The trigger for this writing is the first sentence that appears in Paul Krugman's op-ed column in today New York Times. "The 2008 election ended the reign of junk science in our nation’s capital, and the chances of meaningful action on climate change, probably through a cap-and-trade system on emissions, have risen sharply."
I know about junk science. It has been more than twenty years and I am still licking my wounds. At the time, I represented more than 400 children who had been born with a variety of limb deformations. Approximately eighty of these children had both arms missing above the level of the elbow. The remainder had single amputations. All of these children had one thing in common; Their mothers took the drug Bendectin between days 28 and 56 of their respective pregnancies. When trying to prove that a drug can cause birth defects, it is necessary to look at a great deal of indirect evidence. Testing at the microscopic level revealed that Bendectin was capable of damaging the integrity of cells in a manner necessary to implicate the drug in causing birth defects. A substance that causes such cellular damage is labeled a mutagen. Bendectin was labeled a mutagen by the federal government in 1988 and the mutagenic effect was confirmed by a variety of subsequent research projects. In addition, a wide variety of animal research in which Bendectin, or its various components, were administered to pregnant animals and the offspring of these animals were examined in detail. Damage to the cells that ultimately become limbs was observed in multiple animal studies involving multiple animal species and was dose-related, a cardinal sign of a potential effect in the human. Then there were the human studies. One of the drug company's defense expert witnesses characterized the dilemma of human studies in his scientific writings. "Epidemiology is like a brief bikini bathing suit. What it reveals is interesting, but what it covers up is critical." Most of the epidemiology studies conducted on Bendectin defined exposure to the drug as women having taken the drug through 120 days of pregnancy. This group was then compared to a control group of women who had not taken the drug and the presence or absence of children born with various birth defects in both groups was compared. In these studies, it was a mistake to include women as being exposed to the drug when they started receiving the drug only after the critical period of limb development had been completed, i.e. after 56 days of pregnancy. For example, a woman who began Bendectin on the 85th day of pregnancy had done so at a time when the limbs of her baby were not in jeopardy of being damaged. Nevertheless, she would be included in the group of Bendectin exposures. The net result of this mistake was, of course, the conclusion that Bendectin was safe. I hired an eminent epidemiologist who reanalyzed all of the various epidemiology studies by eliminating this time discrepancy. Only cases in which the mothers actually took the drug during critical periods of limb development were considered as being exposed. The result of this reanalysis showed clearly that the likelihood of Bendectin causing limb defects was more than three times greater in a mother receiving Bendectin than those who did not. The reanalysis was labeled as junk science by the defendant drug corporation (because a plaintiffs' lawyer had paid to have it done) and that tag stuck with the federal judges who heard the same evidence in case after case and threw out successful verdicts in cases across America. Bendectin litigation became the poster child of junk science for the right wing's campaign against lawsuits to hold corporate America accountable for the harm its products caused.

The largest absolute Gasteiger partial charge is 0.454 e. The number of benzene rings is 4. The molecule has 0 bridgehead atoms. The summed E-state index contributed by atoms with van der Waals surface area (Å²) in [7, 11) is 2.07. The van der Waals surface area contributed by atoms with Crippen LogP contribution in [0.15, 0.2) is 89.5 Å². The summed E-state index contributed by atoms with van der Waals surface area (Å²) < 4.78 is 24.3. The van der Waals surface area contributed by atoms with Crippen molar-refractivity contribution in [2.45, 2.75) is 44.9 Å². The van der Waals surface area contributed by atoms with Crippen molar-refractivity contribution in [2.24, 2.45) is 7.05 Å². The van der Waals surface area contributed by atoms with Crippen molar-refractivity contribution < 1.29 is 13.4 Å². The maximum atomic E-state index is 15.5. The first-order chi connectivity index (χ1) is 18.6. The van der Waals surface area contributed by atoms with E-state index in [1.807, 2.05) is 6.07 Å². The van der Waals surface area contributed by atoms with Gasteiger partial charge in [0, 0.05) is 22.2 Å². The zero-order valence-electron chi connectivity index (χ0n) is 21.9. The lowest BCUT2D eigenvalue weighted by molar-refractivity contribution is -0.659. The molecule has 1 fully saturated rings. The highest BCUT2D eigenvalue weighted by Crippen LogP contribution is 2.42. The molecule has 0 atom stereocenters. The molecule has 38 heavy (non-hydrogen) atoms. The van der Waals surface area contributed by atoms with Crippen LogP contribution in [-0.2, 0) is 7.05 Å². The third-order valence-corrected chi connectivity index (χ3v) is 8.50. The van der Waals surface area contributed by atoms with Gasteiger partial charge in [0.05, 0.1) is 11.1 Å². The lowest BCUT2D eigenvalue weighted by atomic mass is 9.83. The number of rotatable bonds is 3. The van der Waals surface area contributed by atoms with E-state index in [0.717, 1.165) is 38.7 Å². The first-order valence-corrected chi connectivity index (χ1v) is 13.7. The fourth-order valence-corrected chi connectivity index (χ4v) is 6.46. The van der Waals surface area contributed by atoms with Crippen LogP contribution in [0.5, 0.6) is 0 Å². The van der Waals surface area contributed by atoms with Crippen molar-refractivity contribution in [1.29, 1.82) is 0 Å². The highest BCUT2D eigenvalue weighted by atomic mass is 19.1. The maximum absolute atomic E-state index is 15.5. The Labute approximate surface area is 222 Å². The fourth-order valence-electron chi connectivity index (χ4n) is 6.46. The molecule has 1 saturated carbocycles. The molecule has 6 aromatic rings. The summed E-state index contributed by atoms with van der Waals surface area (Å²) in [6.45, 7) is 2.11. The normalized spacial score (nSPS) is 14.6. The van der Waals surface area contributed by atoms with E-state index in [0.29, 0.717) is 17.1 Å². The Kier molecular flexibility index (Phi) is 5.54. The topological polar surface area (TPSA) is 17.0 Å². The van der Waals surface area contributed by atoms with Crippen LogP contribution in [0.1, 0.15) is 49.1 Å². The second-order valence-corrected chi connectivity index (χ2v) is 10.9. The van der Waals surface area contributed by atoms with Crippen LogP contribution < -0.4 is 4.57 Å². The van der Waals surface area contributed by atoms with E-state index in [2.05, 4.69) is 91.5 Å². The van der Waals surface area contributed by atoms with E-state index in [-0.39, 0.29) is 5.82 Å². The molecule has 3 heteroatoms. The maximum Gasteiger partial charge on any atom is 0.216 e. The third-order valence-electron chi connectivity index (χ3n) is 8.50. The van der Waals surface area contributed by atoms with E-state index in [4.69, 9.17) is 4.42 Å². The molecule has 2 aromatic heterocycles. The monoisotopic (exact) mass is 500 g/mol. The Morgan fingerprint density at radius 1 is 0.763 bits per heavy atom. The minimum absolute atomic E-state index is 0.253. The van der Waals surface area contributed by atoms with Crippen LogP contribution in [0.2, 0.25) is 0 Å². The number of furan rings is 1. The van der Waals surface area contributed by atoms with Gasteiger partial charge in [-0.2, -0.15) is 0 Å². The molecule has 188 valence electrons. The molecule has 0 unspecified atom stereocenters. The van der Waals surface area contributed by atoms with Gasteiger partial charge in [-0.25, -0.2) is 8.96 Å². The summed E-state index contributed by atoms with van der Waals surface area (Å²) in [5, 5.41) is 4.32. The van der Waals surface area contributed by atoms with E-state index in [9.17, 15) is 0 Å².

The point of this diatribe is to illustrate how the machinations of the drug company and the federal judiciary in this particular very important piece of litigation served as the forerunner of the current status of science involved in larger questions today. Global warming? Junk science. Throw it out. Harmful effects of carbon dioxide? Same. Throw it out. What a breath of fresh air, literally and figuratively, to finally have politicians in place who seem to understand that the country needs to get back to a system of thought where a decision is made after information is presented. Only demagogues decide what an answer is first and then cherry pick evidence to support the ill-founded conclusion. Let me go back . . .